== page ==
The main thing I learned is that the best time to read (or reread) this classic is during Lent. Who knew?
Like the rest of the Commedia, the poem is meThe main thing I learned is that the best time to read (or reread) this classic is during Lent. Who knew?
Like the rest of the Commedia, the poem is meticulously structured. The three parts are the arrival at Mount Purgatory (the only landmass opposite the inhabited continents of the known Earth), then the climb up the mountain around the seven cornices of purification, then the allegorical pageant of the blessed in the Earthly Paradise. Unlike the descent into Hell, Dante and Virgil complete their ascent over the course of a few days after Easter AD 1300, and because they may not make upward progress while the Sun is down, there are enforced rest (and dream) periods. This time when Dante interviews the souls they have an orientation toward Heaven; they are already saved, and submit to their trials voluntarily, as a sort of ultimate self-improvement. The stories are sometimes quite similar to what we saw in Inferno, with the addition of a sincere repentance and absolution at the end. At the same time, Dante the pilgrim is changing, having his sins erased from his brow as he grows lighter and lighter on his trip up the mountain. The way Dante understands what he sees when he arrives in Eden is Scholastic, not psychological, and it takes a fair amount of exertion to get into the proper frame of mind to appreciate the symbols and allusions packed into these scenes. This kind of work is not for everyone, probably, but there are moments of great beauty for the reader who can make the journey. ...more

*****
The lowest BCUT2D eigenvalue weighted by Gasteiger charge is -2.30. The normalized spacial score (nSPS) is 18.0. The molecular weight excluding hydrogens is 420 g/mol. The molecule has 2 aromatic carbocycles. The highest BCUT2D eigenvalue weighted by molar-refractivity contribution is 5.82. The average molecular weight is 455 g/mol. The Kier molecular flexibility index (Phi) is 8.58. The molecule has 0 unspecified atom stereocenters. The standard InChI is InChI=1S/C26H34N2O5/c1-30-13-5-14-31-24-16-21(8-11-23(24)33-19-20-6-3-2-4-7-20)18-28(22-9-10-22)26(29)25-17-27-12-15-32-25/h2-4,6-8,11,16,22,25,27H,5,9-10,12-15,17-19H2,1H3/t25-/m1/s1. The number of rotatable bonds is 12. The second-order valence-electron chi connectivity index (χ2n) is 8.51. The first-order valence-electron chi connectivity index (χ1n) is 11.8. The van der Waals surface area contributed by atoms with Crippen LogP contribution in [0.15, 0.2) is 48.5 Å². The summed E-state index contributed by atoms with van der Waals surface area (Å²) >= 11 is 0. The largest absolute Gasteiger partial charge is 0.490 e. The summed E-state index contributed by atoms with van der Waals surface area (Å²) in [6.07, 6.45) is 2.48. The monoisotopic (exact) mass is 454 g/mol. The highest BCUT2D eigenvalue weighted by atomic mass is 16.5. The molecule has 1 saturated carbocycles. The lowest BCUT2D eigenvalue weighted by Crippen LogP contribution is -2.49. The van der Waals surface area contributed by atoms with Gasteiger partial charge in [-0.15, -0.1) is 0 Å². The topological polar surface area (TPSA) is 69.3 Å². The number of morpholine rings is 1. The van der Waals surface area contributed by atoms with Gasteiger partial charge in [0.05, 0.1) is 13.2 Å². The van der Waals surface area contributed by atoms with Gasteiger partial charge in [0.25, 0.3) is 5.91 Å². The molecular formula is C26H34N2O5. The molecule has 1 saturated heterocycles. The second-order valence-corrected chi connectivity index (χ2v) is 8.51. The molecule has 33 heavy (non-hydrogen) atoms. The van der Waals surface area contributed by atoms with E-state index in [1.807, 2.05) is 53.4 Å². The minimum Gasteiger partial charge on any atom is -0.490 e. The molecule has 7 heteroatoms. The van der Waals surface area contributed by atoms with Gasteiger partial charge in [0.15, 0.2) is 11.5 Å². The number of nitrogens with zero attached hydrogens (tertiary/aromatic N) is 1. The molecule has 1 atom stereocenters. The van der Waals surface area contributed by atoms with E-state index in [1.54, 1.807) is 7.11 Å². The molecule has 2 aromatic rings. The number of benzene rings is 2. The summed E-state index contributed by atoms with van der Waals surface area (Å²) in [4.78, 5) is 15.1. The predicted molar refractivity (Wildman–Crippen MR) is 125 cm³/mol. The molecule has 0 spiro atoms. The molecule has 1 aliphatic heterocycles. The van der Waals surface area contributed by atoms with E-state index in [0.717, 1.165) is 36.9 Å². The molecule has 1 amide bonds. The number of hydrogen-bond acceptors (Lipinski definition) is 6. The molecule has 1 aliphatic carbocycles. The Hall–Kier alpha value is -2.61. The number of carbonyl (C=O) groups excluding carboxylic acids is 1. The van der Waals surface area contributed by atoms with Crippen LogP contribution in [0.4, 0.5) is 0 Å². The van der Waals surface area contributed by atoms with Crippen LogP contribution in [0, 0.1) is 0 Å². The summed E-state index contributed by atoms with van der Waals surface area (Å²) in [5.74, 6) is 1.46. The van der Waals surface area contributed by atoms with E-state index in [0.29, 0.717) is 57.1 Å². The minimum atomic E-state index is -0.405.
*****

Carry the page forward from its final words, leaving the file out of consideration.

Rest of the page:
I think it's good to read this every ten years or so, to marvel at Dante's inventiveness at the miseries these souls (heavily weighted toward those whI think it's good to read this every ten years or so, to marvel at Dante's inventiveness at the miseries these souls (heavily weighted toward those who were his contemporaries) have made for themselves, and how he makes himself so perfectly clueless about the very cosmology he devised. I paid particular attention to how as the author and his guide descend into Hell the sense of fantastic horror increases in a way that I don't think existed before. It felt like the aim was to burn out all vice in the Dante character so that he could re-emerge on the other side ready to take the path back toward heaven, maybe because of all the strife and tumult he'd experienced in his very political life up till then. Reading the whole book in a month, about one canto a day, it just the right pace to allow one to study the endnotes. Most of the individual stories he crams in here I'd already forgotten from the previous times I've read the book. Of course many of these have now been adopted by other artists, but there are lots of others whom we know only through a couple of lines of verse seven centuries after they lived. This is the second time I've read Pinsky's translation. I like it, but maybe not as much as John Ciardi's which seems more graceful, less brutal in places. The poem is a terrible beauty, studded with those amazing metaphors Dante was so fond of....more